Digital Companion to C. S. Peirce
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1903 | Syllabus: Syllabus of a course of Lectures at the Lowell Institute beginning 1903, Nov. 23. On Some Topics of Logic | EP 2:273; CP 2.277

Hypoicons may be roughly divided according to the mode of Firstness of which they partake. Those which partake of simple qualities, or First Firstnesses, are images; those which represent the relations, mainly dyadic, or so regarded, of the parts of one thing by analogous relations in their own parts, are diagrams; those which represent the representative character of a representamen by representing a parallelism in something else, are metaphors.

1903 | Logical Tracts. No. 2. On Existential Graphs, Euler's Diagrams, and Logical Algebra | CP 4.418

A Diagram is a representamen which is predominantly an icon of relations and is aided to be so by conventions. Indices are also more or less used. It should be carried out upon a perfectly consistent system of representation, one founded upon a simple and easily intelligible basic idea.

1904 | New Elements (Kaina stoiceia) | EP 2:303

A diagram is an icon or schematic image embodying the meaning of a general predicate; and from the observation of this icon we are supposed to construct a new general predicate.

1906 | Prolegomena to an Apology for Pragmaticism | CP 4.531

Now reasoning has to make its conclusion manifest. Therefore, it must be chiefly concerned with forms, which are the chief objects of rational insight. Accordingly, Icons are specially requisite for reasoning. A Diagram is mainly an Icon, and an Icon of intelligible relations. It is true that what must be is not to be learned by simple inspection of anything. But when we talk of deductive reasoning being necessary, we do not mean, of course, that it is infallible. But precisely what we do mean is that the conclusion follows from the form of the relations set forth in the premiss. Now since a diagram, though it will ordinarily have Symbolide Features, as well as features approaching the nature of Indices, is nevertheless in the main an Icon of the forms of relations in the constitution of its Object, the appropriateness of it for the representation of necessary inference is easily seen.

1906-09-05 | The Logic Notebook | MS [R] 339:286r

The purpose of a Diagram is to represent certain relations in such a form that it can be transformed into another form representing other relations involved in those first represented and this transformed icon can be interpreted in a symbolic statement.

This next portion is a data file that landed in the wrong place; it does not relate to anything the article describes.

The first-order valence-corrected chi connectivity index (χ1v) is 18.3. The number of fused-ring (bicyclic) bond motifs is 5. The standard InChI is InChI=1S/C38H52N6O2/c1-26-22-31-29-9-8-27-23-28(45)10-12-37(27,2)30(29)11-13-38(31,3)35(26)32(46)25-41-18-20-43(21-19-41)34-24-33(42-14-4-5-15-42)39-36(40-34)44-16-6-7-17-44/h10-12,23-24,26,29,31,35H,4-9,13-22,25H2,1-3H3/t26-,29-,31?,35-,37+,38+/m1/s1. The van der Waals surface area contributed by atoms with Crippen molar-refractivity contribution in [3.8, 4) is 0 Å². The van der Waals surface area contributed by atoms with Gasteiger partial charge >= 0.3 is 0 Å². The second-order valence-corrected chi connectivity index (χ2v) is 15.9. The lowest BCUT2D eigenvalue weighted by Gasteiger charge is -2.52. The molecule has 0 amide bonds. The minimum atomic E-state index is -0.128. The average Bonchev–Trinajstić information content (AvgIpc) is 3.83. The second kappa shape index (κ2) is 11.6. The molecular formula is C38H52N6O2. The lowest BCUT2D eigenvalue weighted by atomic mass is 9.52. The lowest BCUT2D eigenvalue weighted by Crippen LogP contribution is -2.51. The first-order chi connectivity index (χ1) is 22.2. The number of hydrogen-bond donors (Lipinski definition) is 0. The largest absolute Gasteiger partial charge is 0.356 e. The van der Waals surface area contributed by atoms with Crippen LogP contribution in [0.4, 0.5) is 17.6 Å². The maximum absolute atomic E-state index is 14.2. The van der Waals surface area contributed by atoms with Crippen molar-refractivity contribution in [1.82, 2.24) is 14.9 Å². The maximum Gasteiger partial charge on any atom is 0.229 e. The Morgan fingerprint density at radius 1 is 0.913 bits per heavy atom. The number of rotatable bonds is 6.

It is necessary that the Diagram should be an Icon in which the inferred relation should be perceived. And it is necessary that it should be insofar General that one sees that accompaniments are no part of the Object.

The Diagram is an Interpretant of a Symbol in which the signification of the Symbol becomes a part of the object of the Icon.

No other kind of sign can make a Truth evident for the evident is that which is presented in an image, leaving for the work of the understanding merely the Interpretation of the Image in a Symbol.

1906-7 | PAP [ed.] | NEM 4:316

a Diagram is an Icon of a set of rationally related objects. By rationally related, I mean that there is between them, not merely one of those relations which we know by experience, but know not how to comprehend, but one of those relations which anybody who reasons at all must have an inward acquintance with. This is not a sufficient definition, but just now I will go no further, except that I will say that the Diagram not only represents the related correlates, but also, and much more definitely represents the relations between them, as so many objects of the Icon.

1906-7 | PAP [ed.] | NEM 4:315-316n1

A Diagram, in my sense, is in the first place a Token, or singular Object used as a Sign; for it is essential that it should be capable of being perceived and observed. It is, however, what is called a General sign; that is, it denotes a general Object. It is, indeed, constructed with that intention, and thus represents the Object of that intention. Now the Object of an intention, purpose, or desire is always General. The Diagram represents a definite Form of Relation. This Relation is usually one which actually exists, as in a map, or is intended to exist, as in a Plan. But this is so far from being essential to the Diagram as such, that if details are added to represented existential or experiential peculiarities, such additions are distinctly of an undiagrammatic nature. The pure Diagram is designed to represent and to render intelligible, the Form of Relation merely. Consequently, Diagrams are restricted to the representation of a certain class of relations; namely, those that are intelligible.